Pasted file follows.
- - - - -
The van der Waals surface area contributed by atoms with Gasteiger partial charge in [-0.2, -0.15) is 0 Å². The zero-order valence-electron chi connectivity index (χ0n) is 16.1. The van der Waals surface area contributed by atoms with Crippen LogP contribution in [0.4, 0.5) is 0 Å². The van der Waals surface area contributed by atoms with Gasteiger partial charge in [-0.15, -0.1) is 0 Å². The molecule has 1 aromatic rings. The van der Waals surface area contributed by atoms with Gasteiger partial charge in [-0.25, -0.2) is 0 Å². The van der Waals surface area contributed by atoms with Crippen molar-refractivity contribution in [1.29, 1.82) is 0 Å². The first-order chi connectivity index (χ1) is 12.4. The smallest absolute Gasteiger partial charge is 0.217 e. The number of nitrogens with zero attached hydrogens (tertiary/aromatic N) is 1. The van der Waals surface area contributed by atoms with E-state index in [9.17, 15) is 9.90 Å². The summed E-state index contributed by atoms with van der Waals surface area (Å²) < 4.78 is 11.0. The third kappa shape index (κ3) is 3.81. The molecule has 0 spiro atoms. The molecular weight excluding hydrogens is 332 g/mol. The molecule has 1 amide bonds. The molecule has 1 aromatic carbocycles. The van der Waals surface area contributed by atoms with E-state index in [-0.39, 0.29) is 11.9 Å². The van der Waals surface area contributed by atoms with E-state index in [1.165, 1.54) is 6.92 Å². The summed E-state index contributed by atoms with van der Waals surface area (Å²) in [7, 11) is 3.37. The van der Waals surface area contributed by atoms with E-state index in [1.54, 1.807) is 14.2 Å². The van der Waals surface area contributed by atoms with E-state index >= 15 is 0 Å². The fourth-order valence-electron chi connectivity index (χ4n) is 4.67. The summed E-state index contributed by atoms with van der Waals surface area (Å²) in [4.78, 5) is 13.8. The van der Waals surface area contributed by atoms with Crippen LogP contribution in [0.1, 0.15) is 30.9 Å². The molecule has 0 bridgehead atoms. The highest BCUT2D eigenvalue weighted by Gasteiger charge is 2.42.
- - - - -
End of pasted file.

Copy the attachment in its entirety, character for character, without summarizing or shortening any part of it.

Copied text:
The van der Waals surface area contributed by atoms with Gasteiger partial charge in [-0.2, -0.15) is 0 Å². The zero-order valence-electron chi connectivity index (χ0n) is 16.1. The van der Waals surface area contributed by atoms with Crippen LogP contribution in [0.4, 0.5) is 0 Å². The van der Waals surface area contributed by atoms with Gasteiger partial charge in [-0.15, -0.1) is 0 Å². The molecule has 1 aromatic rings. The van der Waals surface area contributed by atoms with Gasteiger partial charge in [-0.25, -0.2) is 0 Å². The van der Waals surface area contributed by atoms with Crippen molar-refractivity contribution in [1.29, 1.82) is 0 Å². The first-order chi connectivity index (χ1) is 12.4. The smallest absolute Gasteiger partial charge is 0.217 e. The number of nitrogens with zero attached hydrogens (tertiary/aromatic N) is 1. The van der Waals surface area contributed by atoms with E-state index in [9.17, 15) is 9.90 Å². The summed E-state index contributed by atoms with van der Waals surface area (Å²) < 4.78 is 11.0. The third kappa shape index (κ3) is 3.81. The molecule has 0 spiro atoms. The molecular weight excluding hydrogens is 332 g/mol. The molecule has 1 amide bonds. The molecule has 1 aromatic carbocycles. The van der Waals surface area contributed by atoms with E-state index in [-0.39, 0.29) is 11.9 Å². The van der Waals surface area contributed by atoms with E-state index in [1.165, 1.54) is 6.92 Å². The summed E-state index contributed by atoms with van der Waals surface area (Å²) in [7, 11) is 3.37. The van der Waals surface area contributed by atoms with E-state index in [1.54, 1.807) is 14.2 Å². The van der Waals surface area contributed by atoms with E-state index >= 15 is 0 Å². The fourth-order valence-electron chi connectivity index (χ4n) is 4.67. The summed E-state index contributed by atoms with van der Waals surface area (Å²) in [4.78, 5) is 13.8. The van der Waals surface area contributed by atoms with Crippen LogP contribution in [0.1, 0.15) is 30.9 Å². The molecule has 0 bridgehead atoms. The highest BCUT2D eigenvalue weighted by Gasteiger charge is 2.42.